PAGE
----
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Posted by on Jul 21, 2014 in Fitness Tips | 0 comments

Everything You Need to Know About Calories


Calories is a big topic. I’m going to cover some of the basics that you should know if you are counting calories in any shape or form in this post.

First things first, what is a ‘calorie’?



There is some confusion between the units of calorie and the kilo-calorie. The kind of calories you’ll be familiar with if you are watching your weight are the kilo-calories. Therefore the large calorie is equal to 1,000 small calories.

A calorie is literally a unit of energy. As I say, the dietary calorie is the kilo-calorie, so that’s what we will concern ourselves with. A calorie is defined as the amount of energy needed to raise the temperature of one kilogram of water by one degree Celsius.

Burning the Calories

When you exercise, you use up energy, and so you are ‘burning’ calories.

Did you know that every movement you make, even fidgeting throughout the day, burns off calories? It all adds up. If you consciously keep it in mind to be more active throughout the day (for instance, taking the stairs instead of the elevator, or walking/cycling instead of taking a vehicle), you will burn hundreds of extra calories.

There are many ways your body can burn off calories, and many reasons why each person will burn off calories at different rates. Here are some of the things that will affect how you burn your calories:

Weight – you require more calories the more weight you have. So if you lose some weight, you won’t need so many calories.

Gender – this goes hand in hand with weight, because basically men have more muscle mass and will therefore require more calories than women.

Age – again it all ties in, for as we age, our lean muscle mass deteriorates. If you keep a very active lifestyle, then you can maintain your muscle mass better.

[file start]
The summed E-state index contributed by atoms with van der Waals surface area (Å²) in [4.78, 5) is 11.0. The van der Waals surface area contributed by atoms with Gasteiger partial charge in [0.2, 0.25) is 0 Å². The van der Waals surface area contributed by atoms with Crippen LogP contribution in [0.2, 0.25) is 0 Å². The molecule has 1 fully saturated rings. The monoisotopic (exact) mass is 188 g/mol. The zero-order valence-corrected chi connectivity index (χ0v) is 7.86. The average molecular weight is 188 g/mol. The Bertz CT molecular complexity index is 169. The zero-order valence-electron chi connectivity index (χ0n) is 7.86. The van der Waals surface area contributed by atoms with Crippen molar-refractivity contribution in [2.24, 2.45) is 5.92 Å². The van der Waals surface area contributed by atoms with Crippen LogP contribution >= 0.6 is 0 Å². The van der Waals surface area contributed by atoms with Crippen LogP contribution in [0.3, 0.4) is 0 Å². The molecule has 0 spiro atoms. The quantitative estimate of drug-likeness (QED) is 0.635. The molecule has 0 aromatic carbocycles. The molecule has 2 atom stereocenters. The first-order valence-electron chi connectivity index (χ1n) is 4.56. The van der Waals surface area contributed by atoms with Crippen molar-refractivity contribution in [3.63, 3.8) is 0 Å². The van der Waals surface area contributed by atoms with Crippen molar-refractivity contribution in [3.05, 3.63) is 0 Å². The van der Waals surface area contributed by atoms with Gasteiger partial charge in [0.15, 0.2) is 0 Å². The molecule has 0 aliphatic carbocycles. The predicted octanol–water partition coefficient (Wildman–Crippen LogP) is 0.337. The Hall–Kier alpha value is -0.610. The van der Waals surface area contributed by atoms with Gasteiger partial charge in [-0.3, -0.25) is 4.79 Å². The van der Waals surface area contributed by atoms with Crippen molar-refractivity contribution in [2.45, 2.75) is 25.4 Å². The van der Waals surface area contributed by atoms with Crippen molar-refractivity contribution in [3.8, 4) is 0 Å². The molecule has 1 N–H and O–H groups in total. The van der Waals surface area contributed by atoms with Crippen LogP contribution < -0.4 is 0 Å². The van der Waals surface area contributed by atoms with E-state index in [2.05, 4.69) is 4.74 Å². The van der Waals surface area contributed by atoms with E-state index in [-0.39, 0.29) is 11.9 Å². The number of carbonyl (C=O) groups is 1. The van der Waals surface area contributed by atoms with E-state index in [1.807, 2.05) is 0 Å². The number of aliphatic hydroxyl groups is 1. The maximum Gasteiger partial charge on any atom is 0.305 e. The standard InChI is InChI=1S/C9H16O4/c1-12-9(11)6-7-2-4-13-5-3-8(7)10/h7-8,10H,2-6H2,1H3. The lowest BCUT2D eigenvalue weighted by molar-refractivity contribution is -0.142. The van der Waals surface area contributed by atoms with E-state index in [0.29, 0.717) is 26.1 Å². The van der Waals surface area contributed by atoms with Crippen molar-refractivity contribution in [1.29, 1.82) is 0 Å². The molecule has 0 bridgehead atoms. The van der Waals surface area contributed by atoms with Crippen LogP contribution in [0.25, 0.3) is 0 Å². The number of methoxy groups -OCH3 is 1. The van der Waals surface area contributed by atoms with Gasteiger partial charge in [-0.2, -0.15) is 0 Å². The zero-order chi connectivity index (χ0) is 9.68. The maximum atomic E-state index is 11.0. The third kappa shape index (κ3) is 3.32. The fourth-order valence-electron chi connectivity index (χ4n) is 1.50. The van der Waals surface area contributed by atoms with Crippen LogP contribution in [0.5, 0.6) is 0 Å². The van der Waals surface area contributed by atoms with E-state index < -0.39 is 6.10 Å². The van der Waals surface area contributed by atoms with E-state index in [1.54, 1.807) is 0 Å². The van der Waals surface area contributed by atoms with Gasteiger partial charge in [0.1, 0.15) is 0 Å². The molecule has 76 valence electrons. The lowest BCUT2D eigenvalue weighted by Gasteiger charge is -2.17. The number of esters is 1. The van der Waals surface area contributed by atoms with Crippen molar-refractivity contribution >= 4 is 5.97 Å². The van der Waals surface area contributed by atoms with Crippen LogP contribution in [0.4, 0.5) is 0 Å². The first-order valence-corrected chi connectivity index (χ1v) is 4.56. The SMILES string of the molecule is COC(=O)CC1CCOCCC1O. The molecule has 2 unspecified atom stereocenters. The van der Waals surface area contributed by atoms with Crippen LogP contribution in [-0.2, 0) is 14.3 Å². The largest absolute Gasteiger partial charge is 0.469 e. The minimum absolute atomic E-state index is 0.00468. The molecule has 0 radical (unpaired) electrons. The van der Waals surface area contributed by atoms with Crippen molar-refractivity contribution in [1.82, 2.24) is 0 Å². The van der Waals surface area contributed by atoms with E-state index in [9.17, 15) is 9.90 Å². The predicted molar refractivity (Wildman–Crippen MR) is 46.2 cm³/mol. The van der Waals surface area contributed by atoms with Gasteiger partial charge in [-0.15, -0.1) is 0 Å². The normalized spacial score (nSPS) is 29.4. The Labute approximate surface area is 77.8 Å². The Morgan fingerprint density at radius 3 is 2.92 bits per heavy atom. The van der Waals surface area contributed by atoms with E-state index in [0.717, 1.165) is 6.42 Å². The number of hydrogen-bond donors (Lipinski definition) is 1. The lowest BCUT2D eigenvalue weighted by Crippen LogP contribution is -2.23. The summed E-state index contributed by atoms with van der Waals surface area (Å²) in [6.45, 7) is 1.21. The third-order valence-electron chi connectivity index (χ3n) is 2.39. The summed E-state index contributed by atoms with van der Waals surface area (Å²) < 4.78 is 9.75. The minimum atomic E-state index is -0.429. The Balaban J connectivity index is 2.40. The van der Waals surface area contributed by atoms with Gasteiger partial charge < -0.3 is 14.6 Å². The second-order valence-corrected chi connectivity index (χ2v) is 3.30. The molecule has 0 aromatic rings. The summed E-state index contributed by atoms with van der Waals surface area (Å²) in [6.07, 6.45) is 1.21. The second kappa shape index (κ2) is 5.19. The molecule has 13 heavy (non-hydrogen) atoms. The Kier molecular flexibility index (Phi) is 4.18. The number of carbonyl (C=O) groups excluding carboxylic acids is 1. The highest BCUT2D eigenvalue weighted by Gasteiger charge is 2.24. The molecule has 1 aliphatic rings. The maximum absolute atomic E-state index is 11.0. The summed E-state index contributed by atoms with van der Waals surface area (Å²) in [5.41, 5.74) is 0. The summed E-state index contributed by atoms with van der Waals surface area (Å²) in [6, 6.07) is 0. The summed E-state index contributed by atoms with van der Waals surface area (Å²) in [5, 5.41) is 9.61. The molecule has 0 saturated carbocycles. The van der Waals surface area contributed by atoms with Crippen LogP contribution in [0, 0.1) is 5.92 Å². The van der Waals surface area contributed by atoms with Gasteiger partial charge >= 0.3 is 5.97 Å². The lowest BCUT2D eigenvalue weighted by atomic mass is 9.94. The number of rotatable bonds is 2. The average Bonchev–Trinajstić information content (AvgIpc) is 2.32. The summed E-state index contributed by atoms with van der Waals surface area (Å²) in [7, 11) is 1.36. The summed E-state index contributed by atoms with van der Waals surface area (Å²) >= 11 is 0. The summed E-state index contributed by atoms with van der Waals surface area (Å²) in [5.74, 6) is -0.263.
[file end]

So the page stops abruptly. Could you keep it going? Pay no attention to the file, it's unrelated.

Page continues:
Drugs – Certain drugs can alter the rate at which the body uses up energy, such as antidepressants, nicotine and corticosteroids.

Diseases – Some illnesses can also alter how your body uses up its calories, such as hyperthyroidism and polycystic ovary syndrome.

How to Determine Your Calories

There are a few different methods of determining your calories:

Calorimetry – This can be direct, or indirect.

Indirect Calorimetry

Indirect Calorimetry

Direct calorimetry is very expensive but very accurate. It involves directly measuring the heat that emanates from the body, using an isolated chamber. So it’s not very practical for most people.

Indirect calorimetry measures the amount of oxygen you use up, because that is an indicator of the body’s use of energy. There are various ways to measure this, including using a backpack or mounted cart.

Estimates – This is the most common way, and will serve our purposes.

The most common method, used in hospitals and by dietitians is the Harris Benedict Equation. It’s a cheap and easy method for determining calories quickly.

This equation uses your BMR (basal metabolic rate), and then multiplies your ‘activity factors’ to determine your total daily energy expenditure, in calories. It’s important to note that lean body mass is not factored in – so results may be off for people who are very muscular or very fat.

You can first work out your BMR using a BMR calculator online. This involves inputting your height, weight, age and gender.

Then here is how the Harris Benedict Equation works…

You choose what kind of ‘activity lifestyle’ you believe you are, and multiply your BMR by the appropriate factor:

If you are sedentary (little or no exercise) : Calorie-Calculation = BMR x 1.2
If you are lightly active (light exercise/sports 1-3 days/week) : Calorie-Calculation = BMR x 1.375
If you are moderatetely active (moderate exercise/sports 3-5 days/week) : Calorie-Calculation = BMR x 1.55
If you are very active (hard exercise/sports 6-7 days a week) : Calorie-Calculation = BMR x 1.725
If you are extra active (very hard exercise/sports & physical job or 2x training) : Calorie-Calculation = BMR x 1.9

So as you can see, it’s a fairly simple estimation but it will give you a good overall picture of your daily energy usage, and you can use that to estimate how many calories you should intake each day, whether your goal is to gain weight or lose it.


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